Ben Saunders: So the Panther is created—I don't think there's any question about this—in response to shifting cultural awareness around ideas of race both within the United States and internationally.


John Jennings: His creation, his presence had to be like really, really substantial, because he's introduced in FANTASTIC FOUR #52 and issue #53 on 1966 before the Black Panther Party starts calling itself that so you have these like really, really tripped out connections there.

Nic Stone: To be clear, there's no deliberate connection between Marvel's Black Panther and the Black Panther Party. But it's safe to say that comics' first Black Super Hero made just as much of a splash. Jack Kirby had a knack for making static images really dynamic. And the Black Panther was no different.

Black Panther gets the drop of the Human Torch and the Thing.
FANTASTIC FOUR (1961) #52 by Stan Lee and Jack Kirby.

John Jennings: The other thing is that the costume that he wears isn't a costume at all. It's ceremonial garb that is worn by the protector of Wakanda. He's almost like a shadow. You know, he's all in black. You know, not to be too political about it, but Blackness was created to be the shadow of whiteness. Right. And so he is that but he has agency.


Roy Thomas: I can't remember whether it was Stan [Lee’s] suggestion or mine, but probably his, to bring the Black Panther into the [Avengers]. You know, I was very happy to do that because I saw him as a character that would add something in several different levels even if he wasn't a solo star like Iron Man and Thor were.

Nic Stone: So Roy took that opportunity to raise the stakes in America. After joining the Avengers, T'Challa is made aware of issues outside of Wakanda, things like systemic racism, extremism, fear mongering, poverty. And Roy was part of that awakening.

Black Panther reflects on his new home, and place, with the Avengers.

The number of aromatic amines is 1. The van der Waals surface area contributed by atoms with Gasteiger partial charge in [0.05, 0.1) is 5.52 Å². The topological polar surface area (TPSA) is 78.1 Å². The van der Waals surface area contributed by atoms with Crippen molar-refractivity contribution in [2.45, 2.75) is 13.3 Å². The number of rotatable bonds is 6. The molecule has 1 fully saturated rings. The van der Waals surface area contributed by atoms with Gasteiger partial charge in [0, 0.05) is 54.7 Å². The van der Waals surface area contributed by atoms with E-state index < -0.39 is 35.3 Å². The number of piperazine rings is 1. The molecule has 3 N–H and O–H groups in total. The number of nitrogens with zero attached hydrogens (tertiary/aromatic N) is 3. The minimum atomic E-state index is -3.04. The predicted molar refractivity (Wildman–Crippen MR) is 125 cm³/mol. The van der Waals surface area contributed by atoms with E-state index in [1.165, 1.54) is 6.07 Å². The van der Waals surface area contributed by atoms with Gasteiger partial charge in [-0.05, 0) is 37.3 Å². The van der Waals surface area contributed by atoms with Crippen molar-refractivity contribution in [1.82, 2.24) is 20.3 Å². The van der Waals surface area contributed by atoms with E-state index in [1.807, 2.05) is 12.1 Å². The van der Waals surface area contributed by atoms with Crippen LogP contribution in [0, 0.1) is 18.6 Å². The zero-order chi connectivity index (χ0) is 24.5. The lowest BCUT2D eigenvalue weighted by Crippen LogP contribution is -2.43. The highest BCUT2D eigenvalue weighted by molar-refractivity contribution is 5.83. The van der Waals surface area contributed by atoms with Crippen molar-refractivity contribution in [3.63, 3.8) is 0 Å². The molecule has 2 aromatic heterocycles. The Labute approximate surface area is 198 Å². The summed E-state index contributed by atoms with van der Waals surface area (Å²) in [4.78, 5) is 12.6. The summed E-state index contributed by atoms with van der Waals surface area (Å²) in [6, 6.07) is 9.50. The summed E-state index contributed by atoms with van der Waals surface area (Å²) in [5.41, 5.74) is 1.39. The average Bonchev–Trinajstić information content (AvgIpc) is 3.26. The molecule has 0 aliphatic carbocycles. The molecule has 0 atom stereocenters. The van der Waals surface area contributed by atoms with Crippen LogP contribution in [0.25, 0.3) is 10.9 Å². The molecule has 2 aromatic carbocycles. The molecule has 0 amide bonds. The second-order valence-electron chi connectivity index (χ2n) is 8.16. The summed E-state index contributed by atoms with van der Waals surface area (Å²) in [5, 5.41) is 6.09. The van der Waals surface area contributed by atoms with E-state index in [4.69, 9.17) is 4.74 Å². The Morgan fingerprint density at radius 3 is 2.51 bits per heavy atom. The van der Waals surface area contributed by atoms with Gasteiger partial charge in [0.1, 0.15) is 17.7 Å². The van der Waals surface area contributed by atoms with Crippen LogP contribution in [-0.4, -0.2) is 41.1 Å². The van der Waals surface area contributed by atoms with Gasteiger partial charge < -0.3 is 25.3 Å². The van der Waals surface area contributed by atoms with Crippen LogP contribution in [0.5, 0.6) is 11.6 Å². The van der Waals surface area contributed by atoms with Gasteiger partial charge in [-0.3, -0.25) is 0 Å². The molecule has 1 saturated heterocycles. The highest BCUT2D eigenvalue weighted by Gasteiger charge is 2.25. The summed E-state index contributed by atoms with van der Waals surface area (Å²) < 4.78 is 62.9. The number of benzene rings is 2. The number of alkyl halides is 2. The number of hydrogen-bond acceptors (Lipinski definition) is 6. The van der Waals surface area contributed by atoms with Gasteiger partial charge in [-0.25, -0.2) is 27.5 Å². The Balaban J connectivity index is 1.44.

AVENGERS (1963) #73 by Roy Thomas and Frank Giacoia.

Stephanie Williams: What does that say that you have not realized the difference in the way that Black people are treated in this particular country that you're in, because you know that the only reason why your people are safe is because they are secluded and Wakanda doesn't technically exist anywhere so the only threats that they really have is of folks that know of the existence because they're trying to get Vibranium or whatever. But that's not happening every single day. But for Black Americans, they're dealing with someone trying to either harm them or these systems that aren't physically there but still exist. And there's different things that even you, as the Black Panther, will not be able to solve.

Nic Stone: And to be clear, dismantling racism isn't even on his radar. But it will be soon, very soon.

The History of Marvel Comics: Black Panther brings writers, artists, and historians together to share a story that only Marvel can tell. The show features exclusive interviews with notable talent including Brian Stelfreeze, Christopher Priest, Don McGregor, Joe Quesada, John Ridley, John Romita Jr., Reginald Hudlin, Ta-Nehisi Coatesand more.

The series will initially be available exclusively on the SXM App and Marvel Podcasts Unlimited on Apple Podcasts. Episodes will be widely available one week later on Pandora, Stitcher, and all major podcast platforms in the U.S. Learn more at siriusxm.com/blackpanther.

The History of Black Panther—Origins
The History of Black Panther—Origins
The companion Reading Guide to Episode One of the new podcast series! Hosted by New York Times best-selling author Nic Stone, The History of Marvel Comics: Black Panther explores the comic book origins of Black Panther via conversations with pivotal creators, celebrating the Afro-Futurism of Wakanda and the worldwide impact of the character. Listen now on SiriusXM and all major podcast platforms!